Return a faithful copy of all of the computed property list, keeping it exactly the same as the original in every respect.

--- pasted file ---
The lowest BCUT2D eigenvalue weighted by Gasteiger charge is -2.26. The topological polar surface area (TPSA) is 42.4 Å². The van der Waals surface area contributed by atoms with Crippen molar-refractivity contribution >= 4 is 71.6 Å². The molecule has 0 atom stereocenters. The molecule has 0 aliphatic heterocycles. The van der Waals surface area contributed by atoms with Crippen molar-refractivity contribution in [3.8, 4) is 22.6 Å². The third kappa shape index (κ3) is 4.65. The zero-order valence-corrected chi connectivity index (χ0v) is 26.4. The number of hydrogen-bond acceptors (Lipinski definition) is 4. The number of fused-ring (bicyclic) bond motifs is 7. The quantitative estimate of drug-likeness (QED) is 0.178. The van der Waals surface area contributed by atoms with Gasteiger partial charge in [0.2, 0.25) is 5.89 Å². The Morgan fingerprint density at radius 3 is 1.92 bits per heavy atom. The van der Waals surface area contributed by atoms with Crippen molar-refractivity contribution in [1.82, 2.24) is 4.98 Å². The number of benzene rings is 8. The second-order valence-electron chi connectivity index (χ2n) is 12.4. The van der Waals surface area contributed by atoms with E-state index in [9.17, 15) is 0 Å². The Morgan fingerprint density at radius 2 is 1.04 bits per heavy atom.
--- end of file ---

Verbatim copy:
The lowest BCUT2D eigenvalue weighted by Gasteiger charge is -2.26. The topological polar surface area (TPSA) is 42.4 Å². The van der Waals surface area contributed by atoms with Crippen molar-refractivity contribution >= 4 is 71.6 Å². The molecule has 0 atom stereocenters. The molecule has 0 aliphatic heterocycles. The van der Waals surface area contributed by atoms with Crippen molar-refractivity contribution in [3.8, 4) is 22.6 Å². The third kappa shape index (κ3) is 4.65. The zero-order valence-corrected chi connectivity index (χ0v) is 26.4. The number of hydrogen-bond acceptors (Lipinski definition) is 4. The number of fused-ring (bicyclic) bond motifs is 7. The quantitative estimate of drug-likeness (QED) is 0.178. The van der Waals surface area contributed by atoms with Gasteiger partial charge in [0.2, 0.25) is 5.89 Å². The Morgan fingerprint density at radius 3 is 1.92 bits per heavy atom. The van der Waals surface area contributed by atoms with Crippen molar-refractivity contribution in [1.82, 2.24) is 4.98 Å². The number of benzene rings is 8. The second-order valence-electron chi connectivity index (χ2n) is 12.4. The van der Waals surface area contributed by atoms with E-state index in [9.17, 15) is 0 Å². The Morgan fingerprint density at radius 2 is 1.04 bits per heavy atom.